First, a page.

1st (10) Sublimity 16-1
Trainer John Carr had long sung the praises of Sublimity and the seven-year-old - backed by owner Bill Hennessy at odds of 600/1 downwards - lived up to his star billing when a brilliant three-length victory from Brave Inca in the Smurfit Kappa Champion Hurdle.
“I’d have been disappointed if he’d run badly and these are what dreams are made of. I was sat on a seat next to someone and I think he must have thought I was a bad man as I watched the race!
“He was great value and the owner had a small amount on at 600/1
on the exchanges before Christmas and backed him all the way down.
“His owner has had horses for the last 40 years so this is great for him. He was a good horse on the Flat for (Sir Michael) Stoute and won the Doncaster Mile. We bought him in Newmarket (for 32,000gns in October 2004) and the first day he ran we got the money back
“We were thinking about going for the County Hurdle if the top
weight stayed in as we thought he’d be a bit of a certainty. But
we decided the horse could be hurt or not around next year so we’d
have a go at the Champion.
“Unfortunately we stopped milking cows last year - the cows are an easier job than this, I think!”
It was also a first Festival success for Sublimity’s 26-year-old
jockey Philip Carberry, whose brother Paul and sister Nina are both no
strangers to success at Cheltenham.
“I’ve never ridden a horse like him before and can’t
imagine there being one better,” said Carberry. “I was very
lucky to be on a horse like this, I always knew he had huge potential
and it was crunch time from the last onwards. But he went away from the
last and battled well. We had a dream run throughout and I even had the
luxury of taking a pull down the hill.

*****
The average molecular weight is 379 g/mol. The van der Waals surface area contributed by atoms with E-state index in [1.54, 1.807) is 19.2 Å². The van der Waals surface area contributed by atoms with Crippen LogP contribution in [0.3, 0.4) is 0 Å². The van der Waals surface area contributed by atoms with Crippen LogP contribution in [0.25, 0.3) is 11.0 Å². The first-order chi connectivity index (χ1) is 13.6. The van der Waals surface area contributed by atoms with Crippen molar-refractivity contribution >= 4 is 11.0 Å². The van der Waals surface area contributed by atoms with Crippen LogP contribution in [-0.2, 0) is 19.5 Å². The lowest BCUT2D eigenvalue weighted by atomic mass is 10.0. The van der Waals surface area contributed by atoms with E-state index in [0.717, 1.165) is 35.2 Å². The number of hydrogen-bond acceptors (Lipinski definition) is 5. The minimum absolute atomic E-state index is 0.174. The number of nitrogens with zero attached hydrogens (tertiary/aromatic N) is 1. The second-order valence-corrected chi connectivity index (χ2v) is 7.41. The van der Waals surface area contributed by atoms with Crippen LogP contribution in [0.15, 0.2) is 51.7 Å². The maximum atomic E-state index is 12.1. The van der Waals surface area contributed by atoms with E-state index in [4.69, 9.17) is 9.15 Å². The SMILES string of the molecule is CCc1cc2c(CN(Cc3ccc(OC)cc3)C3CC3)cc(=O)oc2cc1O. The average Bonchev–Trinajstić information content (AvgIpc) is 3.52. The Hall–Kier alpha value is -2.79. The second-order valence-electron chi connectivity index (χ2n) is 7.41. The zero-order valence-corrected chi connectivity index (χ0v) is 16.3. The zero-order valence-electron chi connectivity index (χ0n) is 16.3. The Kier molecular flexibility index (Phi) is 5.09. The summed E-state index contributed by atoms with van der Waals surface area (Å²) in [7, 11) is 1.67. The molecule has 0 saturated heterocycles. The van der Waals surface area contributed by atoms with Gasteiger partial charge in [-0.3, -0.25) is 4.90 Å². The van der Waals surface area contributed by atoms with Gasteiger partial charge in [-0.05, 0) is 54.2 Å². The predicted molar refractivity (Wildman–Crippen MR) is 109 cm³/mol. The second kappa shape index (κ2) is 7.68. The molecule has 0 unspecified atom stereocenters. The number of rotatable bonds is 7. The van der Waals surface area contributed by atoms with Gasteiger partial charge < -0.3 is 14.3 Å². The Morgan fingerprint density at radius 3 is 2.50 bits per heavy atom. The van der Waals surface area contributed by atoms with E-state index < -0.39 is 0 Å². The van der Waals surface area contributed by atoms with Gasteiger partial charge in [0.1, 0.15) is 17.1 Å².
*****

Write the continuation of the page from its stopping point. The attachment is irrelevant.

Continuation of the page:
“For the last couple of years we’ve thought he was very
good and although it was not a great race he won at Navan, it was the
way that he did it that was so impressive. He’s only seven and
improving and maturing all the time.
“I’ve won some big races but the Champion Hurdle means an
awful lot. Cheltenham is like the All Ireland Final.
“I was getting so excited before the race because I thought he would actually win! He's just a very, very good horse, the best horse I've ever ridden and probably ever will. He's class and better over hurdles than he was on the Flat.
“In fairness to him, he hasn't shown evidence that he could win
the Champion Hurdle on the track, but at home he just keeps on surprising
every time he worked, because he is actually that good. It's just been
a dream to ride him. Thanks to Rob Hennessy and John Carr for letting
me keep the ride on him. It's a great team. John had him in top order
for the race.”
Sublimity is A1 for locals at the A1
Irish businessman Bill Hennessy, his son Robbie, and the team at trainer
John Carr’s yard in Maynooth will be the toast of Ireland this
evening after their horse won the Smurfit Kappa Champion Hurdle.
The greatest cheers will be coming from the A1 pub at Artane in Dublin, which is owned by Bill Hennessy. Explaining the name, Hennessy said: “It was originally called the Ardleigh Inn, but after a direction sign went up with the letters A I, the locals began calling it the A1, and the name stuck.”
Hennessy also runs a hearing aid manufacturing business that supplied
the name to one of rock music’s best-known vocalists. The Dublin-based
business is called Bonavox, and U2 frontman Bono used it to create his
Of their big-race winner, Hennessy said: “There was a virus in the yard at Christmas and Sublimity got the worse of it - there was a time when we thought we were going to lose him.”
Recalling the event, Carr said: “It was around the 10th of December
when I went down to evening stables and Sublimity had a temperature of
105.5. I loaded him onto the lorry and set off on the 30-mile journey
to the veterinary hospital in Dublin. Fortunately he cooled down in the
lorry and his temperature was 103 when he arrived, but he stayed in for